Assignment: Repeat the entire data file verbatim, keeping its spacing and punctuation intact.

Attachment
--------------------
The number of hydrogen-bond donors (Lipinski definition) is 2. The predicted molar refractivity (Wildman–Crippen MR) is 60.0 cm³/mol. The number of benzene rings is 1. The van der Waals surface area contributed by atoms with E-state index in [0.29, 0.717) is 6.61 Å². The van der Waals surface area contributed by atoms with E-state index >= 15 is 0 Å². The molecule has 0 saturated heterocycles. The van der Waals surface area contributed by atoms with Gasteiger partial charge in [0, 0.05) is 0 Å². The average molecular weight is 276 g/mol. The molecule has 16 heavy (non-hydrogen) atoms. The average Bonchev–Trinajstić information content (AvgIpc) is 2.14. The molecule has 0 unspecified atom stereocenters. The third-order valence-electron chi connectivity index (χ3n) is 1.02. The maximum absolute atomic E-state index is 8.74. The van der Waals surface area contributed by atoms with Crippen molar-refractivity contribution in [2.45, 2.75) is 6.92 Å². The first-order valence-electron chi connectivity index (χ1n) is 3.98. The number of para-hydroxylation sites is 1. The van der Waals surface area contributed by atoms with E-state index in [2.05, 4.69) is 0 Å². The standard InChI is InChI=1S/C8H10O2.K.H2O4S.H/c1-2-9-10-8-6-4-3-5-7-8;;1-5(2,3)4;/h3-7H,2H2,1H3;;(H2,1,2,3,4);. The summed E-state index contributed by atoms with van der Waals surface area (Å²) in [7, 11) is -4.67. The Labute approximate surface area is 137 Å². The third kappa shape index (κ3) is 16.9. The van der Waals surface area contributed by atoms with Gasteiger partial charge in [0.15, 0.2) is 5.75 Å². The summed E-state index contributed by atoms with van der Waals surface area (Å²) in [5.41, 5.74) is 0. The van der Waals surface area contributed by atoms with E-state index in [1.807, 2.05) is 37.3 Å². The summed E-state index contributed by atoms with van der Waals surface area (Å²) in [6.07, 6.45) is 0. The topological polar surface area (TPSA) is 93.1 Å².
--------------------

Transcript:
The number of hydrogen-bond donors (Lipinski definition) is 2. The predicted molar refractivity (Wildman–Crippen MR) is 60.0 cm³/mol. The number of benzene rings is 1. The van der Waals surface area contributed by atoms with E-state index in [0.29, 0.717) is 6.61 Å². The van der Waals surface area contributed by atoms with E-state index >= 15 is 0 Å². The molecule has 0 saturated heterocycles. The van der Waals surface area contributed by atoms with Gasteiger partial charge in [0, 0.05) is 0 Å². The average molecular weight is 276 g/mol. The molecule has 16 heavy (non-hydrogen) atoms. The average Bonchev–Trinajstić information content (AvgIpc) is 2.14. The molecule has 0 unspecified atom stereocenters. The third-order valence-electron chi connectivity index (χ3n) is 1.02. The maximum absolute atomic E-state index is 8.74. The van der Waals surface area contributed by atoms with Crippen molar-refractivity contribution in [2.45, 2.75) is 6.92 Å². The first-order valence-electron chi connectivity index (χ1n) is 3.98. The number of para-hydroxylation sites is 1. The van der Waals surface area contributed by atoms with E-state index in [2.05, 4.69) is 0 Å². The standard InChI is InChI=1S/C8H10O2.K.H2O4S.H/c1-2-9-10-8-6-4-3-5-7-8;;1-5(2,3)4;/h3-7H,2H2,1H3;;(H2,1,2,3,4);. The summed E-state index contributed by atoms with van der Waals surface area (Å²) in [7, 11) is -4.67. The Labute approximate surface area is 137 Å². The third kappa shape index (κ3) is 16.9. The van der Waals surface area contributed by atoms with Gasteiger partial charge in [0.15, 0.2) is 5.75 Å². The summed E-state index contributed by atoms with van der Waals surface area (Å²) in [5.41, 5.74) is 0. The van der Waals surface area contributed by atoms with E-state index in [1.807, 2.05) is 37.3 Å². The summed E-state index contributed by atoms with van der Waals surface area (Å²) in [6.07, 6.45) is 0. The topological polar surface area (TPSA) is 93.1 Å².